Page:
With a lot of the initial red flags thrown up around this GPU about to become non-issues, we’ve decided to revisit the Polaris architecture and explore just how efficient and powerful the RX 480 is when it comes to GPU mining.

We’ll be comparing cards utilizing the RX 200, 300 and 400 series GPUs to analyze how each generation of GCN stacks up against the next when it comes to mining Ethereum. I’ve left nVidia’s Pascal and Maxwell cards out of the benchmarks because, despite their improved hashing performance, comparisons across the manufacturers, and from OpenCL to Cuda optimized mining, is beyond the scope of this article.

When looking at AMD GPU mining performance, it helps to understand the incongruity between their GPU architectures and their branding. Cards in the previous generation’s 300 series are primarily refreshes of older chips, with higher clocks and more/better memory. The 390X, a mining favorite, for example, is essentially a memory extended, overclocked 290X. The 380 is a souped-up 285 (which is the newest design from them outside of the Fury series’ Fiji Chip and the newer Polaris architecture), and the 370 is working with the same chips put into the now four-year-old HD 7000 series cards.

Because each price range of card uses a different architecture, with various design time frames and iterations, you’ll see dramatic jumps between each step in their lineup, and only marginal gains from generation to generation. The newest RX 400 series is unique in that it is the first non-iterative jump in design in nearly five years for AMD, and, as you’ll soon see, it certainly shows:

Polaris: New Efficiency King

AMD’s Polaris 2.0 architecture shows an appreciable 28 percent raw performance improvement over the last gen 380, and an even more dramatic 51 percent improvement over the previous iteration’s 285.

Of course, it’s not as simple as looking at raw hash power when evaluating mining equipment. Otherwise, the RX 480 would take a lackluster backseat to the current king in GPU mining, the 390X. What’s remarkable about the 480 is that it achieves this high level of compute performance while drawing less than half of what the 390X does at the outlet. With the latest drivers, the card only draws 159 Watts under full load, and under-volting the card further can increase its performance by stabilizing its maximum “boost” frequency. That’s right, the 480 holds the unique position of performing better with less power than the default settings.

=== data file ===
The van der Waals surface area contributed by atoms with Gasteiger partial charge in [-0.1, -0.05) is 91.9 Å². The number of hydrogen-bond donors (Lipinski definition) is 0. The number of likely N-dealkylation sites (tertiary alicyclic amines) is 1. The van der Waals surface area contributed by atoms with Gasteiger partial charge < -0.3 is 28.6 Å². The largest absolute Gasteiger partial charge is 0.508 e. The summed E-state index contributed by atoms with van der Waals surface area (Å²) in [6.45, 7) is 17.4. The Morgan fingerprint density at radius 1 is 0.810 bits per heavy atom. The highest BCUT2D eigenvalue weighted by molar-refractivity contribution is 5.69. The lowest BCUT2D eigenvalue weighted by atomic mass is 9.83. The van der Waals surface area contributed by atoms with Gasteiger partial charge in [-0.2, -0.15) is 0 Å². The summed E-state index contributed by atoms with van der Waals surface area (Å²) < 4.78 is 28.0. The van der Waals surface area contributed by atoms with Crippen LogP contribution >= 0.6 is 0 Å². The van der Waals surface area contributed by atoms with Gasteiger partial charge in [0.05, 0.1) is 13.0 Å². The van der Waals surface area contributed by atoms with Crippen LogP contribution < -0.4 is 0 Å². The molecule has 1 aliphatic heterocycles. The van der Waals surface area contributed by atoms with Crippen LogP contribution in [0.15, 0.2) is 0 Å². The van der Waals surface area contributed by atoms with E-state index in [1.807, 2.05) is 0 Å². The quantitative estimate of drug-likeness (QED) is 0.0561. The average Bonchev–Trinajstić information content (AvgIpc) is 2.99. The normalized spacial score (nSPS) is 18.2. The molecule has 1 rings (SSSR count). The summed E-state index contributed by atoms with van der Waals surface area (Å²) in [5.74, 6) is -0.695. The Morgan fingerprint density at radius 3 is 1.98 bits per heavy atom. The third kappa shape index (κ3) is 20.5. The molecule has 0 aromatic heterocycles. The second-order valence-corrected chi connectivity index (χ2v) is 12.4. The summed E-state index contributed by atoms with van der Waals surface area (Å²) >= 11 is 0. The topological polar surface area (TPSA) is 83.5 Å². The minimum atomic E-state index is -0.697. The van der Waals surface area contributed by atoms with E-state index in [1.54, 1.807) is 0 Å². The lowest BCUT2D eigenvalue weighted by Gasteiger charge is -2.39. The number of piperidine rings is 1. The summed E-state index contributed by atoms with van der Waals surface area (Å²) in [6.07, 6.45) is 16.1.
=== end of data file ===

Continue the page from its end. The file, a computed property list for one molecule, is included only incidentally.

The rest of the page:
So what does this drastic reduction in power draw mean? Well, the RX 480 blows every other card in the lineup out of the water regarding efficiency. It only draws 6 watts, compared to the 390X’s 11.5 or the 285’s godawful 12.3 watts, per mega-hash, per second. The 400 series’ Polaris GPUs are as much as 104.38 percent, or 85.16 percent on average, more efficient hash-for-hash than the GCN 1.X cards of the 300 and 200 series:

At the average cost of power in the US, around 10 cents per kilowatt-hour as of May 2016, you could expect to pay $440 in electricity per month for a 1 GH/s mining rig using 480s, where a similar setup using 390Xs would cost around $842 per month (this figure excludes the power draw of the other components in the system, but all things equal that’s still a $400 a month difference per GHash).

With aftermarket RX 480s hitting the shelves right about now, the Polaris line of GPUs has become an incredibly attractive piece of mining hardware. It’ll be interesting to see the effects Polaris will have on large-scale operations, as well as what the 470 and 460 will bring in terms of Hashpower per watt.

Questions or comments on the performance of Polaris or Pascal GPUs? Leave them in the comments!


Detailed power draw data courtesy of Tom’s Hardware.

The post Radeon Overview: Aftermarket Polaris Cards Shaking up GPU Mining? appeared first on Bitcoinist.net.

Radeon Overview: Aftermarket Polaris Cards Shaking up GPU Mining?

Share